TAKING A TOLL GOES WAY BACK
FOR those who thought the answer to yesterday’s trivia question about Melbourne’s first toll road was the West Gate Bridge in 1978, you’re more than a century off.
Tolls were a fact of life in Melbourne long before the invention of the automobile.
As Kevin Cassidy, of West Preston, was the first to tell us, tolls were introduced in 1847 on Heidelberg Rd in Clifton Hill at the bridge over Merri Creek — the first in Victoria.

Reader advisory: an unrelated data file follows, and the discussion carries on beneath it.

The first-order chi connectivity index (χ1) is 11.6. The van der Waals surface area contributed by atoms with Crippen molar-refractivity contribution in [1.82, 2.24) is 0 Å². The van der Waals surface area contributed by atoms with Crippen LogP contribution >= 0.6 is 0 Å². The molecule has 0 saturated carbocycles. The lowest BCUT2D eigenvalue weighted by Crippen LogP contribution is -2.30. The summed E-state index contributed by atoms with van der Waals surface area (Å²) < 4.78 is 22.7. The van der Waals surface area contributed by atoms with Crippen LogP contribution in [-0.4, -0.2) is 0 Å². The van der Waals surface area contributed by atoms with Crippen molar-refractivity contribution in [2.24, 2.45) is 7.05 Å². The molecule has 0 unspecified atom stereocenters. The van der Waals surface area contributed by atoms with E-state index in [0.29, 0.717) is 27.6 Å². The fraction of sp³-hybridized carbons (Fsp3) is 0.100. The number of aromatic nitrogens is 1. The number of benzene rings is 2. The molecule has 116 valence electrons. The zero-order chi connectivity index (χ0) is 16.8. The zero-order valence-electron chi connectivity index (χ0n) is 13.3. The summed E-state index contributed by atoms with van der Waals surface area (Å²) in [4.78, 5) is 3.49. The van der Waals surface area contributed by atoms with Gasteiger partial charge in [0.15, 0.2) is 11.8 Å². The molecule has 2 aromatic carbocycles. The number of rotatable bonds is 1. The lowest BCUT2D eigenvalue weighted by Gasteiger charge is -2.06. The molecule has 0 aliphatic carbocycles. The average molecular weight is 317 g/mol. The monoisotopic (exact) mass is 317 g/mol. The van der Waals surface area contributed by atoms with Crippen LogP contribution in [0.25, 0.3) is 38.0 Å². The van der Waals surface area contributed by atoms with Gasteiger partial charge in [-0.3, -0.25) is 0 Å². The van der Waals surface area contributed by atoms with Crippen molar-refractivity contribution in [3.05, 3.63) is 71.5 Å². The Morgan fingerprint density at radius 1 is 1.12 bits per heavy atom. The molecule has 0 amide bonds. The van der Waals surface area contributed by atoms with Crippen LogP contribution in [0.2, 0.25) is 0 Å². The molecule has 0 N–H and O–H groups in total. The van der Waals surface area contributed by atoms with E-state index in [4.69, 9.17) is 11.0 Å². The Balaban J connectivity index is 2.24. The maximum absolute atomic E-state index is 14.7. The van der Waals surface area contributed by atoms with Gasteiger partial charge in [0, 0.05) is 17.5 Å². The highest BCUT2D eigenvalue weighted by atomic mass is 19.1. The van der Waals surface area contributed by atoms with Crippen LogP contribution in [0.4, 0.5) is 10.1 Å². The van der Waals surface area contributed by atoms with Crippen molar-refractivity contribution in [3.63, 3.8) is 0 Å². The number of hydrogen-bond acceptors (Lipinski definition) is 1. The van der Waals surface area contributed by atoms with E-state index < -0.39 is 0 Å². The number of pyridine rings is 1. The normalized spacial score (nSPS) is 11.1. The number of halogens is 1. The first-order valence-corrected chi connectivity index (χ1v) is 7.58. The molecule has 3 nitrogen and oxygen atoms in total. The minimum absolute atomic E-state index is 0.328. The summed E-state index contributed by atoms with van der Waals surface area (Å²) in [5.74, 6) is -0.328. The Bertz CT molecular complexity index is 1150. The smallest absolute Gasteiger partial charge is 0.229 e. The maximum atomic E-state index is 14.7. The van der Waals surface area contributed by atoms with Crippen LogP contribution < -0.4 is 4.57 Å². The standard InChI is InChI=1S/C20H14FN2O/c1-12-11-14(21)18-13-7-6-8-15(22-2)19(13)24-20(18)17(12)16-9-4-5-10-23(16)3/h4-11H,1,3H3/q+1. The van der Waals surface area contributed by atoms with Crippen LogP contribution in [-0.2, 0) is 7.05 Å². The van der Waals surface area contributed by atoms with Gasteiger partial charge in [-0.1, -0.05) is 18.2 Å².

Tolls were widespread around Melbourne by the mid-1850s, including St Kilda Rd, a bridge over the Yarra River connecting Church and Chapel streets and, as Teresa from Pakenham notes, outside the old Sarah Sands Hotel on Sydney Rd, Brunswick.
By 1870, there were a staggering 190 toll gates throughout Melbourne and surrounds. But the deeply unpopular tolls were derided as a “relic of barbarous ages” — while keepers of toll gates were slammed as “licensed highwaymen” — and were abolished in 1877.